September is Trichotillomania Awareness month which means we’d like to take this opportunity to help educate you about this common, yet frequently misunderstood condition.

Trichotillomania (trick-o-til-o-MAY-nee-ah) is a disorder that causes people to pull out the hair from their scalp, eyelashes, eyebrows, pubic area, underarms, beard, chest, legs or other parts of the body, resulting in noticeable bald patches. Hair pulling varies greatly in its severity, location on the body, and response to treatment. For some people, at some times, trichotillomania is mild and can be quelled with a bit of extra awareness and concentration. For others, at times the urge may be so strong that it makes thinking of anything else nearly impossible.

Trichotillomania (also referred to as TTM or “trich”) is currently defined as an impulse control disorder but there are still questions about how it should be classified. It may seem to resemble a habit, an addiction, a tic disorder or obsessive-compulsive disorder. Most recently, it is being conceptualized as part of a family of “body-focused repetitive behaviors” (BFRBs) along with skin picking and nail biting.

Hair Pulling (Trichotilimania): Frequently Asked Questions

Who gets it?

People of all ages, genders, ethnicities, nationalities, and socio-economic backgrounds have trichotillomania. In early childhood, it seems to occur as frequently in boys as girls. By adulthood, 80-90% of reported cases are women. It is estimated to affect 2-4% of the population, or two to ten million Americans.

Will it go away?

It is impossible to predict the duration of trichotillomania for any individual person. Without treatment, trichotillomania tends to be a chronic condition that may wax and wane in severity throughout a lifetime. Yet, in some cases, especially in infants or in early childhood, hair pulling may be a very temporary problem that begins and ends quite mysteriously.

Is there a cure?

While there is no known “cure” for trichotillomania, there are many treatment options available, and thousands of people have become pull-free. Even if the urges to pull never disappear completely, you may still reduce its power and gain more control.

Is it my fault?

No! It is not your fault. Trichotillomania is a neurological disorder, and may even be genetic. You did not cause your hair pulling.

Is it my parent’s fault?

In the same way that it is not your fault, trichotillomania cannot be blamed on parents either!

Are people with TTM trying to hurt themselves?

Generally, people with trichotillomania are not trying to hurt themselves, just as people who bite their nails are not trying to injure themselves. Most people with trichotillomania are upset by the resulting damage to their appearance and make great efforts to control or stop the behavior.

Is this OCD?

Trichotillomania at times resembles Obsessive-Compulsive Disorder in the feelings of compulsion and repetitive behavior, but the two disorders have different symptoms and require different treatments. Trichotillomania may also resemble a tic disorder, as the action of pulling feels automatic and is preceded by an uncomfortable sensation that must be relieved.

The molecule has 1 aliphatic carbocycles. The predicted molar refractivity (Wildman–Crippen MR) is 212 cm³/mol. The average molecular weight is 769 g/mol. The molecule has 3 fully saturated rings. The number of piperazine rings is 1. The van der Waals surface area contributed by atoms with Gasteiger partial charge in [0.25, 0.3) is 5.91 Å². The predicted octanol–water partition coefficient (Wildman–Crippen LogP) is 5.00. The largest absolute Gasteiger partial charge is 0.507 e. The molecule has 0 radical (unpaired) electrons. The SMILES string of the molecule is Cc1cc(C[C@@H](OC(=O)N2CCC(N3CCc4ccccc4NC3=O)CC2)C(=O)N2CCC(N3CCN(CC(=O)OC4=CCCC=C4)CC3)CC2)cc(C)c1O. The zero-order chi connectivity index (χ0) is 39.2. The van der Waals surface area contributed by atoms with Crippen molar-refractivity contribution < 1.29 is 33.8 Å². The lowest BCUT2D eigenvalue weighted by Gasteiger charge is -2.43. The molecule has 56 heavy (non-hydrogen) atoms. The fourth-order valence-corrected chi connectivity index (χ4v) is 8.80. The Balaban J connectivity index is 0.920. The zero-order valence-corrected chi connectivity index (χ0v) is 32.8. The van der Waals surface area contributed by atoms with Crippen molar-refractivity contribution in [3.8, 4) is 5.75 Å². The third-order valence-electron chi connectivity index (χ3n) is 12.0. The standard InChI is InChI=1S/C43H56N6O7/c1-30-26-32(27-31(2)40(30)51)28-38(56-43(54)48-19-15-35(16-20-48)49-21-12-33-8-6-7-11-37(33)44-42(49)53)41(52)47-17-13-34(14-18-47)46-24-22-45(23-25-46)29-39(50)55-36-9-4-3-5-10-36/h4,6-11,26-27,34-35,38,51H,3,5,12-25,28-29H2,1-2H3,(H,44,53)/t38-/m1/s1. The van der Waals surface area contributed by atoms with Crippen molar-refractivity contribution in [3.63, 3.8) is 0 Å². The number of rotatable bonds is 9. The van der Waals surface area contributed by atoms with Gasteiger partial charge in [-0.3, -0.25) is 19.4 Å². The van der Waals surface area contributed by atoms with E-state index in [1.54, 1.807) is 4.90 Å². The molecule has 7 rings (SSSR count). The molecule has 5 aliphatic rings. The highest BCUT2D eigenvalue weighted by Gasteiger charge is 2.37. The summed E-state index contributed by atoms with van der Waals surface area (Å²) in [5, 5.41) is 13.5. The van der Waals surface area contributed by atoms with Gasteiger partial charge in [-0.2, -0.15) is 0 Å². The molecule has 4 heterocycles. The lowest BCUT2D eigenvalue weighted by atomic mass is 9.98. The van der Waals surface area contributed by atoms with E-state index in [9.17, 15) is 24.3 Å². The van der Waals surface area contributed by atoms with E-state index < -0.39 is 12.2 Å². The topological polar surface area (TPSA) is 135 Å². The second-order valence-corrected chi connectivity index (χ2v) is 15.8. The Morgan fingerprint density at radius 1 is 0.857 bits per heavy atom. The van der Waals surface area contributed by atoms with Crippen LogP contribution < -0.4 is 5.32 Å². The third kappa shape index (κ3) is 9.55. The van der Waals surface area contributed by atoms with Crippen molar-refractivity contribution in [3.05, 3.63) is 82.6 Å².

Why doesn’t anyone seem to know about trichotillomania?

TTM did not appear in the popular media in the United States until about 1989. As a result, many people with TTM have gone for many years without adequate information about their condition, or appropriate treatment. Consequently, the one symptom that most people with TTM share is shame.

Am I crazy?

Absolutely not! You are not crazy, helpless, weak or out of control, even though you may feel like some or all of these things at times. Once you get down to realizing that you are just a person with a problem you can start to make some serious progress. There isn’t a “cure,” but you can find a recovery if you work at it.

Am I the only one?

No, you are not! 2-4% of the population suffers from trichotillomania. You are not alone!

Do people do this for attention?

No. Most people with trichotillomania are embarrassed and/or ashamed of their hair pulling, and do not want others to know. People with trichotillomania make great efforts to hide their behavior from those around them-even from their parents, spouses and/or children.

Is there hope?

Certainly! Many people have recovered from trichotillomania, and enjoy pull-free lives.

Will my hair grow back?

In most cases, yes. There are certainly the instances constant and prolonged hair pulling has damaged the hair follicles; however, in most cases, your hair will grow back in its entirety.

How can Allusions help?

Going to the cosmetologist or hair salon is one of the day-to-day necessities that can be made emotionally difficult by Trichotillomania. Many people with trichotillomania report that they avoid getting haircuts because they feel they cannot discuss the cause of hair loss.  We understand these feelings.  Allusions provides a “trich” friendly environment where you come get your hair cut or styled and discuss hair replacement options in a private, caring environment.